Sometimes you reach a point in the story you are writing where there is a shift in the narrative. The character makes a decision or a discovery that changes everything. The direction you thought the story was going in has been rerouted. Something new is up ahead.

I want to remember to never be afraid of the rewrites, even when the story I am writing is my own.

I still cannot bring myself to watch Fruitvale Station. It scrolls by in my Netflix feed, and I always pause, but inevitably I scroll past it; the pain of all that came before and after is still too raw.

Twitter Bio #2

monique judge. reader. writer. word nerd. coffee addict. tequila snob. favorite auntie. information curator. freelancer.

No, this is not my first ever Twitter bio.

Because we never know when Twitter may go away or decide to delete everything, and because bios change frequently depending on what kind of mood we are in, I’ve decided to archive mine here.

My current Twitter bio:

monique judge. writer. journalist. storyteller. media literacy advocate. coffee addict. tequila snob. Twerk Champion

I am sharing this video again because I never want it to die. Also, I make up rhymes to go with this almost daily. It’s a catchy little tune. You’re welcome.

 

Rae Sremmurd – Ear Drummers

I was trying to figure out what kind of name Rae Sremmurd was and why a group would pick it for a band name, and then I looked at it and realized it is Ear Drummers backward.

Oh.

I had an incredible craving for fried chicken wings and french fries earlier today, and I opted to eat peanut butter on 12 grain bread instead. Not exactly the fried fats I wanted, but definitely better for me and my body.

Today we celebrate the legacy of Martin Luther King, Jr. In the middle of this generation’s epic social justice movement, we remember the work of Dr. King while looking forward to what the work of the new leaders will bring.

Amber Rose Instagram Titillates Twitter

Amber Rose posted some hot pictures on Instagram. You’re welcome.

I love looking at the Amber Rose Instagram account. It seems like she’s having a lot of fun being Amber. She’s my kind of eye candy. Her body is delicious.

Continue reading

Cover Story: “The Dream of Reconciliation” – The New Yorker

The cover art of next week’s New Yorker as drawn by Barry Blitt depicts Martin Luther King Jr. marching arm in arm with Eric Garner and NYPD Officer Wenjian Liu. In the background, we see Trayvon Martin, Michael Brown and an American Flag.

newyorkercover

I have several issues with this drawing. The first is, why is all the color removed from the people in the picture? Before Captain Facts or any other member of the #WellActually justice league can jump in my comments, let me say that I get what the artist may have intended, but the fact is, the murders of Garner, Martin, and Brown all had a basis in the fact that they were black, so removing their color in this drawing, in my opinion, is an attempt the erase the part that race/color played in their deaths.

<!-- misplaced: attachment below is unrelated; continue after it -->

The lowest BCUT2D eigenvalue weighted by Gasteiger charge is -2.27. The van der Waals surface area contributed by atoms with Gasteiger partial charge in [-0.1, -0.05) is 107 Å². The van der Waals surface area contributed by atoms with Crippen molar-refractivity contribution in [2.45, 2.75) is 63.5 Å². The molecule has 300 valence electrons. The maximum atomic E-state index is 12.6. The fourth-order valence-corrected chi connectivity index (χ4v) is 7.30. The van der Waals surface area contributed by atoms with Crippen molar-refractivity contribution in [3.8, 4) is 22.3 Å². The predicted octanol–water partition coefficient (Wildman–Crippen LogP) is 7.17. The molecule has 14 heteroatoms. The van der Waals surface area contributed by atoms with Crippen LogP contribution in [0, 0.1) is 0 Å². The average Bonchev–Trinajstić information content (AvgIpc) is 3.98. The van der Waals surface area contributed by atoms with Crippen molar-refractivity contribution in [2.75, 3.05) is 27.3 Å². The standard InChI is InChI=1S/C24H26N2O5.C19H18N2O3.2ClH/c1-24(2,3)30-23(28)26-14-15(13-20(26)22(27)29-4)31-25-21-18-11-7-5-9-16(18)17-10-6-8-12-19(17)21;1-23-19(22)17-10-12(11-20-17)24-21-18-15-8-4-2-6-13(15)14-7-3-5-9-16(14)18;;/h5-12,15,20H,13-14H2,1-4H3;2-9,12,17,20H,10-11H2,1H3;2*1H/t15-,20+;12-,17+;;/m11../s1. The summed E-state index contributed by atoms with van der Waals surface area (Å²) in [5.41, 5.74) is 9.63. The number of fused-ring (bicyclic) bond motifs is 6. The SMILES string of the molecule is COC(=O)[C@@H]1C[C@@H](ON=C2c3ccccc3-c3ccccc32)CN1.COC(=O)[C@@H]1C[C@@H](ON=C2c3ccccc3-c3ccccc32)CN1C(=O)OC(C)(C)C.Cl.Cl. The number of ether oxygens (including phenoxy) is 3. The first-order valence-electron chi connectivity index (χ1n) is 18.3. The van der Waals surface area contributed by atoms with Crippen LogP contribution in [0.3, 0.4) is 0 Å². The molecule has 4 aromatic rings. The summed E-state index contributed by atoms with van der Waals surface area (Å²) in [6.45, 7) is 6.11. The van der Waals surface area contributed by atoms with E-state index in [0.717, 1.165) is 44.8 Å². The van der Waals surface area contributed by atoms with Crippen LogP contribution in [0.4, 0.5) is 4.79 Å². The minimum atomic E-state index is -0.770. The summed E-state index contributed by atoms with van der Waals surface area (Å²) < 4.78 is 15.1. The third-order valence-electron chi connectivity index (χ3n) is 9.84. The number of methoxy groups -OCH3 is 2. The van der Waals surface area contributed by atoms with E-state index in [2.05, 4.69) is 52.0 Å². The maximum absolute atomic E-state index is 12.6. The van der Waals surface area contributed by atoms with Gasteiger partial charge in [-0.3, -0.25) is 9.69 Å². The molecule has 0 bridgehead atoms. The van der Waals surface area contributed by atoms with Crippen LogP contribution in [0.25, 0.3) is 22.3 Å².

Adding Dr. King to the picture could be considered a nice touch, and it definitely goes along with the theme of the article, but why is it that Dr. King is invoked so much by white people these days? When he was alive they wanted him to shut up. Now his name and memory are shouted from the mountaintops anytime anyone wants the angry black people to calm down. Please stop invoking the name, memory, and image of Dr. King as a means of trying to instill docility and quiet the righteous anger of black people in America. Dr. King was killed while demonstrating nonviolent resistance, so using him as a tool against the very people he was championing is more than a little insulting.

Why is Wenjian Liu even in this picture? The NYPD shooting was an isolated incident that had nothing to do with the deaths of Brown, Garner or Martin, so why is there this concerted effort by the media to rewrite the narrative and put them together? This is yet another version of #AllLivesMatter, which is in and of itself and attempt to water down the importance and significance of the movement that is happening in this country right now to save black lives.

This is not a Kumbaya moment. We are not going to emerge from this holding hands and singing gospel songs together. We are in the fight of our lives, and we demand the recognition of our humanity and our person-hood. Understand that until the genocide of black people in this country stops, the revolution will continue.

Here is what the artist had to say about his cover art for the New Yorker:

Barry Blitt drew next week’s cover, inspired by the photographs of the Selma-to-Montgomery march that are everywhere again. “It struck me that King’s vision was both the empowerment of African-Americans, the insistence on civil rights, but also the reconciliation of people who seemed so hard to reconcile,” he said. “In New York and elsewhere, the tension between the police and the policed is at the center of things. Like Trayvon Martin and Eric Garner, Michael Brown and Officers Wenjian Liu and Rafael Ramos, Martin Luther King was taken way too early. It is hard to believe things would have got as bad as they are if he was still around today.”

via Cover Story: “The Dream of Reconciliation” – The New Yorker.